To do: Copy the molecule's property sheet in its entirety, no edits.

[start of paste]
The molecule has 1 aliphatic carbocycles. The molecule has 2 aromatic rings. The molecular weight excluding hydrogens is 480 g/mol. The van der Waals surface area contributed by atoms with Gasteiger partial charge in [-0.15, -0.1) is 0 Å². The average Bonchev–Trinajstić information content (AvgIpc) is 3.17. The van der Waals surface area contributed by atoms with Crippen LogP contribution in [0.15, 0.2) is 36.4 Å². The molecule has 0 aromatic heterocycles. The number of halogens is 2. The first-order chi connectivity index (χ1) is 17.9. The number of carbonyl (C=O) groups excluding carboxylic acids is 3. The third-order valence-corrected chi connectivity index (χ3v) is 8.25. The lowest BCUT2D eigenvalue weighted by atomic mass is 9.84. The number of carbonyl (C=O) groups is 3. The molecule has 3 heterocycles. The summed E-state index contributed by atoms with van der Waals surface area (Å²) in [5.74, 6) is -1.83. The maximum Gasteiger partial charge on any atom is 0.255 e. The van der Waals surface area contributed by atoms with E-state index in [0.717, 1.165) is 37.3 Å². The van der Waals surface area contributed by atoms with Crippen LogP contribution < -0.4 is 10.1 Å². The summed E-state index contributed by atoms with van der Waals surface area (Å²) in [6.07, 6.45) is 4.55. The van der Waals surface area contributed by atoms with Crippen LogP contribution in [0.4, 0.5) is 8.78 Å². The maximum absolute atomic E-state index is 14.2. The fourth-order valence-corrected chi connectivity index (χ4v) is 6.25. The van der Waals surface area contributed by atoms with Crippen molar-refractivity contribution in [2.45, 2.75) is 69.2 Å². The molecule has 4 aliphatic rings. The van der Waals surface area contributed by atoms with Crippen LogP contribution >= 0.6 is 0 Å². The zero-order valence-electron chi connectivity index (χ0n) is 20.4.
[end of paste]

The molecule has 1 aliphatic carbocycles. The molecule has 2 aromatic rings. The molecular weight excluding hydrogens is 480 g/mol. The van der Waals surface area contributed by atoms with Gasteiger partial charge in [-0.15, -0.1) is 0 Å². The average Bonchev–Trinajstić information content (AvgIpc) is 3.17. The van der Waals surface area contributed by atoms with Crippen LogP contribution in [0.15, 0.2) is 36.4 Å². The molecule has 0 aromatic heterocycles. The number of halogens is 2. The first-order chi connectivity index (χ1) is 17.9. The number of carbonyl (C=O) groups excluding carboxylic acids is 3. The third-order valence-corrected chi connectivity index (χ3v) is 8.25. The lowest BCUT2D eigenvalue weighted by atomic mass is 9.84. The number of carbonyl (C=O) groups is 3. The molecule has 3 heterocycles. The summed E-state index contributed by atoms with van der Waals surface area (Å²) in [5.74, 6) is -1.83. The maximum Gasteiger partial charge on any atom is 0.255 e. The van der Waals surface area contributed by atoms with E-state index in [0.717, 1.165) is 37.3 Å². The van der Waals surface area contributed by atoms with Crippen LogP contribution < -0.4 is 10.1 Å². The summed E-state index contributed by atoms with van der Waals surface area (Å²) in [6.07, 6.45) is 4.55. The van der Waals surface area contributed by atoms with Crippen LogP contribution in [0.4, 0.5) is 8.78 Å². The maximum absolute atomic E-state index is 14.2. The fourth-order valence-corrected chi connectivity index (χ4v) is 6.25. The van der Waals surface area contributed by atoms with Crippen molar-refractivity contribution in [2.45, 2.75) is 69.2 Å². The molecule has 4 aliphatic rings. The van der Waals surface area contributed by atoms with Crippen LogP contribution >= 0.6 is 0 Å². The zero-order valence-electron chi connectivity index (χ0n) is 20.4.